One of my favorite places in Tokyo is Meiji Jingu, a Shinto shrine complex in the middle of the Harajuku neighborhood. In the middle of a city of 40 million people, it is a respite. Inside the beautifully wooded park, dotted with torii (shrine gates, like the one above), you can only hear the chatter of other visitors, birds chirping, and the breeze blowing through the trees.

I love the feeling of the breeze on my face. I love the way the light filters through the branches and leaves. Escaping to this little bit of nature in the middle of a bustling city calms me.

Japanese forest bathing is powerful.

Plus, for most of us, it’s free. It’s simple. It takes only a few minutes to absorb its benefits.

It’s some of my favorite medicine. And when I’ve been in the city too long, it feels like sloughing off tension and energy that has been keeping me stuck. Being in the trees helps me to feel free.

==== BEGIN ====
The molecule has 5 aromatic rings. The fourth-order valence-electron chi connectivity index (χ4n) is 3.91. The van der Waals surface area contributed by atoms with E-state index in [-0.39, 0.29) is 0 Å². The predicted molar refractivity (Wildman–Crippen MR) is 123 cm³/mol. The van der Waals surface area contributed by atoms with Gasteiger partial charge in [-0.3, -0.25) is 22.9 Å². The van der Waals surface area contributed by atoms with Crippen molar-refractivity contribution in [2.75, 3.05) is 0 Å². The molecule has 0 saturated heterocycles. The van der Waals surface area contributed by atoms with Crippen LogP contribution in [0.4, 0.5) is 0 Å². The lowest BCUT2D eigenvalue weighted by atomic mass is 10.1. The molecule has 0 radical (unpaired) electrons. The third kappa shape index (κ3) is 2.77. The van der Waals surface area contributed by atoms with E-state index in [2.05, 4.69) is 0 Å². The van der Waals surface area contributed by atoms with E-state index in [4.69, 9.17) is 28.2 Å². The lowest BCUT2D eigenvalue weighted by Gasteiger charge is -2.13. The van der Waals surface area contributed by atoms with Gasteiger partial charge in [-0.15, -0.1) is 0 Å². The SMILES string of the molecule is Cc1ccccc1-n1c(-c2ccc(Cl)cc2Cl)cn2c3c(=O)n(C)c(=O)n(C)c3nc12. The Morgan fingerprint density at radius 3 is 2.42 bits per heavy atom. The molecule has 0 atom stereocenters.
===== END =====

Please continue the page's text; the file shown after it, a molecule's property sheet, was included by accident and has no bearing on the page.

Just a few minutes looking up at the trees makes my soul feel a little bit more quiet and at ease.

In Japan, there’s a term for this kind of medicine: shinrin-yoku. It means forest bathing. Some doctors prescribe Japanese forest bathing to their patients because it’s been proven to lower blood pressure, boost the immune system, and so many other good things.

Isn’t it interesting how the tiniest actions—like taking one deep breath, or drinking one glass of water, or stepping into nature for a few minutes—can make such a big difference to our health and wellbeing?

Our self-care does not have to be big and showy.

Quiet action on our own behalf can be deeply powerful.

And speaking of tiny, powerful things…

If you haven’t checked it out yet, I recently released a new class. It’s free. It’s called The Tiny Little Self-Care Class. Get all the details and sign up here.